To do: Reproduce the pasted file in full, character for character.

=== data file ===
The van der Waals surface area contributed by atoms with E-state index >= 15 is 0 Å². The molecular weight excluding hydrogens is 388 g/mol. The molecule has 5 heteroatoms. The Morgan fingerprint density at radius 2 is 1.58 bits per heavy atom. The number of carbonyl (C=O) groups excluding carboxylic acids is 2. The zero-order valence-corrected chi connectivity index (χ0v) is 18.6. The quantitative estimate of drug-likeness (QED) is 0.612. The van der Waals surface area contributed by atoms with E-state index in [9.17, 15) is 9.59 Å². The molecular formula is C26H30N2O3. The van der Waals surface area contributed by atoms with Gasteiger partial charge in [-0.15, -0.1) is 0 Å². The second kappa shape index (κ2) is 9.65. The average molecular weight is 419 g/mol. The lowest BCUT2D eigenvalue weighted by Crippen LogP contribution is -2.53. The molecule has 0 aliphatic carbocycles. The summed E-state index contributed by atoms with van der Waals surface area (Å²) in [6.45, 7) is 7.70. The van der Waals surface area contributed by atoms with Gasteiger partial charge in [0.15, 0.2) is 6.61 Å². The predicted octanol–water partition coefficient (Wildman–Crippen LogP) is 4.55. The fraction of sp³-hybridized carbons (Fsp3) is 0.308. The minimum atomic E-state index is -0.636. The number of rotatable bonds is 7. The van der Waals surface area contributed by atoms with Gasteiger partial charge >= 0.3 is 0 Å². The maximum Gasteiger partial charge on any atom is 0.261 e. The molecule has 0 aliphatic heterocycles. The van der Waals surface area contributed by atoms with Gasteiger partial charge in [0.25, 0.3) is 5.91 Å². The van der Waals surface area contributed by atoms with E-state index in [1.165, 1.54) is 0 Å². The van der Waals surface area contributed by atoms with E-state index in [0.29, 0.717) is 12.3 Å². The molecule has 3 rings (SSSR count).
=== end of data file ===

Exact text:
The van der Waals surface area contributed by atoms with E-state index >= 15 is 0 Å². The molecular weight excluding hydrogens is 388 g/mol. The molecule has 5 heteroatoms. The Morgan fingerprint density at radius 2 is 1.58 bits per heavy atom. The number of carbonyl (C=O) groups excluding carboxylic acids is 2. The zero-order valence-corrected chi connectivity index (χ0v) is 18.6. The quantitative estimate of drug-likeness (QED) is 0.612. The van der Waals surface area contributed by atoms with E-state index in [9.17, 15) is 9.59 Å². The molecular formula is C26H30N2O3. The van der Waals surface area contributed by atoms with Gasteiger partial charge in [-0.15, -0.1) is 0 Å². The second kappa shape index (κ2) is 9.65. The average molecular weight is 419 g/mol. The lowest BCUT2D eigenvalue weighted by Crippen LogP contribution is -2.53. The molecule has 0 aliphatic carbocycles. The summed E-state index contributed by atoms with van der Waals surface area (Å²) in [6.45, 7) is 7.70. The van der Waals surface area contributed by atoms with Gasteiger partial charge in [0.15, 0.2) is 6.61 Å². The predicted octanol–water partition coefficient (Wildman–Crippen LogP) is 4.55. The fraction of sp³-hybridized carbons (Fsp3) is 0.308. The minimum atomic E-state index is -0.636. The number of rotatable bonds is 7. The van der Waals surface area contributed by atoms with Gasteiger partial charge >= 0.3 is 0 Å². The maximum Gasteiger partial charge on any atom is 0.261 e. The molecule has 0 aliphatic heterocycles. The van der Waals surface area contributed by atoms with Gasteiger partial charge in [0.25, 0.3) is 5.91 Å². The van der Waals surface area contributed by atoms with E-state index in [1.165, 1.54) is 0 Å². The van der Waals surface area contributed by atoms with E-state index in [0.29, 0.717) is 12.3 Å². The molecule has 3 rings (SSSR count).